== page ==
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Study: Female doctors less likely to be referred to by title

ASU, Mayo study looks at how female doctors are addressed; finds gender bias.
July 21, 2017

Research team from ASU, Mayo Clinic analyzed footage of medical gatherings, found biggest discrepancy when men introduced women

The title of doctor, whether medical or academic, carries a certain weight. After all, you don’t become one without a great deal of time, dedication and expertise.

ASU Professor Patricia Friedrich and her husband, ASU Associate Professor Luiz Mesquita, are both doctors. Yet when they attended professional events together, she noticed an odd discrepancy.

“People would refer to him as ‘doctor’ and, in the same breath, refer to me as ‘Patty,’” she said. As a sociolinguistSociolinguistics is the descriptive study of the effect of any and all aspects of society, including cultural norms, expectations and context, on the way language is used and the effects of language use on society., it made her wonder.

Unbeknownst to her at the time, the same thing had other female doctors scratching their heads; in particular, doctors Anita Mayer and Julia Files from Mayo Clinic Arizona, who recruited Friedrich and her linguistic skills to look further into it. The research team, which also included two of Friedrich’s students, Trevor Duston and Ryan Melikian, published a study on the phenomenon recently, which found that female doctors introduced by men at formal gatherings were less likely to be referred to by their professional title than were male doctors introduced by men.

The researchers analyzed video footage of 321 speaker introductions at two separate formal medical gatherings. Various data were codified by pairs of researchers, one female and one male, to ensure as little bias as possible.

They found that regardless of the speaker’s gender, female introducers were 96 percent more likely to use professional titles compared with 66 percent of male introducers. This is consistent with researchers’ expectations based on past studies that have found that women tend to use a more formal register across the board compared with men, Friedrich said.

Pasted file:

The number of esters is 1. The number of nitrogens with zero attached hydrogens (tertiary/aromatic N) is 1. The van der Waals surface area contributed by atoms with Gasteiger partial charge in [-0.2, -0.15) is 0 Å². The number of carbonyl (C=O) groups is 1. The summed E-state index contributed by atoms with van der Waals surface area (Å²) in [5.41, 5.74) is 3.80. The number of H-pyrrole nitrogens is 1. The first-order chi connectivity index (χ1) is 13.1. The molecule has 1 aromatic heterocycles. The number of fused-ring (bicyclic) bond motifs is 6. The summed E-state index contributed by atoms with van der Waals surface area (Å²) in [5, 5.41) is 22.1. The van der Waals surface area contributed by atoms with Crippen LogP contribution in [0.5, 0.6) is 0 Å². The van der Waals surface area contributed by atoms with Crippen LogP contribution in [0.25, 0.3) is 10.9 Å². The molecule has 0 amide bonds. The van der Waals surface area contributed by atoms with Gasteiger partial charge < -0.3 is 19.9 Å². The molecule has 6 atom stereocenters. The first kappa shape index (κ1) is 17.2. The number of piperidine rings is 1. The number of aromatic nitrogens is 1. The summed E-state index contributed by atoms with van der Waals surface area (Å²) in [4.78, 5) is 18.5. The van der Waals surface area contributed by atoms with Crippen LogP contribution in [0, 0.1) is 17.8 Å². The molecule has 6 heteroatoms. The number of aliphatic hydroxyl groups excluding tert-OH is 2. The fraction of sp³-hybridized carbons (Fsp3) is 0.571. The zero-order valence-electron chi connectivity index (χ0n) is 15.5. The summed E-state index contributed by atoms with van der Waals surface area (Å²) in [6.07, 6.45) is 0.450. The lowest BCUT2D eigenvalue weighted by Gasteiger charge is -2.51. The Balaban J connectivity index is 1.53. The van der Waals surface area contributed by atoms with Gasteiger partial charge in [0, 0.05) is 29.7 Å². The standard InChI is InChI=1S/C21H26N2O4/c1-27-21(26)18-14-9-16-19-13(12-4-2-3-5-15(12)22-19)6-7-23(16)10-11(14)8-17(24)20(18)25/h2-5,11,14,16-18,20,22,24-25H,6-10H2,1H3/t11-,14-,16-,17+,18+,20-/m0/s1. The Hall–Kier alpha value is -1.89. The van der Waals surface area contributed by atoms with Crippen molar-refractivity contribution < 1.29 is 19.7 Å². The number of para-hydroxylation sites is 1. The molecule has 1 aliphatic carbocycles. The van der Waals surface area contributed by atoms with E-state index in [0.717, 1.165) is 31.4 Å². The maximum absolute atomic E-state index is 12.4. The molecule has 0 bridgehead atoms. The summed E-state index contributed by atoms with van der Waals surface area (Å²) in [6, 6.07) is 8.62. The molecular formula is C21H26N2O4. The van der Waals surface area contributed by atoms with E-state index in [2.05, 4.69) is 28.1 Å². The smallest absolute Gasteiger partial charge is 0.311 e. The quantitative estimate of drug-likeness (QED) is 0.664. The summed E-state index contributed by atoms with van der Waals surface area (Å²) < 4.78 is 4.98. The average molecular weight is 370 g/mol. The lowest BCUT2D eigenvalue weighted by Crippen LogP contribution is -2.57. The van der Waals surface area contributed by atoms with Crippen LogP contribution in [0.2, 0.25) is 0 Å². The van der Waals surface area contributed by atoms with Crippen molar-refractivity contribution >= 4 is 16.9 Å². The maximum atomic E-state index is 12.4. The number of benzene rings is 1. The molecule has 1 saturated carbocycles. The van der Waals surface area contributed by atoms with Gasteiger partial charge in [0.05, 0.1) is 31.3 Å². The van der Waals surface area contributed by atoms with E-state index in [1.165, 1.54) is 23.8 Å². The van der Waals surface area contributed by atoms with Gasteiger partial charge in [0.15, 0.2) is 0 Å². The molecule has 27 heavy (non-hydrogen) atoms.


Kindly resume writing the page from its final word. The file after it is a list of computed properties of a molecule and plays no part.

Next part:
The findings were relatively similar for same-gendered introducers and speakers, with female introducers of female speakers using professional titles roughly 98 percent of the time, and male introducers of male speakers using professional titles roughly 72 percent of the time.

But when it came to opposite genders introducing each other, the biggest discrepancy was found: Female introducers of male speakers used professional titles roughly 95 percent of the time, while male introducers of female speakers used professional titles roughly 49 percent of the time.

That’s statistically significant, Friedrich said, and was something female researchers on the team had anticipated based on personal experience.

“We wanted to see if the differences that doctors who happen to be women were noticing in their own professional lives could be quantified,” said Friedrich, who is in the New College of Interdisciplinary Arts and Sciences. “And that is what we were able to confirm.”

One of the things she and the rest of the research team agree on is that the discrepancy is not necessarily intentional. According to Friedrich, one male doctor reported that addressing female doctors by their first name instead of their professional title was an attempt to convey that they were equals.

Another reason behind the discrepancy could be that forms of address for men vs. women are so strongly socially embedded in us that we don’t realize we’re differentiating, Friedrich added.

Either way, the possible repercussions are real.

“Some people say, what’s the big deal? It’s such a minor thing, why should anybody care?” she said. “As a social linguist, my belief is that little things in language are often indicative of social practices that usually do have ramifications.”

Those ramifications can include roadblocks to professional development, being perceived as having less authority and being taken less seriously in one’s profession.

And it happens across multiple professions in which titles are common, such as academia, law and among members of the clergy, Friedrich said.

Since the results of the study were published, one of the formal medical gatherings from which the research team gathered data has changed its standard of introductions, advising attendees to include formal titles in introductions of all speakers.

“I think this is one of those linguistic situations where we called attention to something that might not be intentional but now we have the ability to try and change it by initiating practices that are more even across genders,” Friedrich said. “Sometimes language changes because society changes, and sometimes society changes because language changes.”

Friedrich and the team were pleased that the study proved to be so productive and are motivated by the results to build on it in the future, considering, as she said, that “it’s applicable to so many realms.”

Emma Greguska

Reporter , ASU Now

(480) 965-9657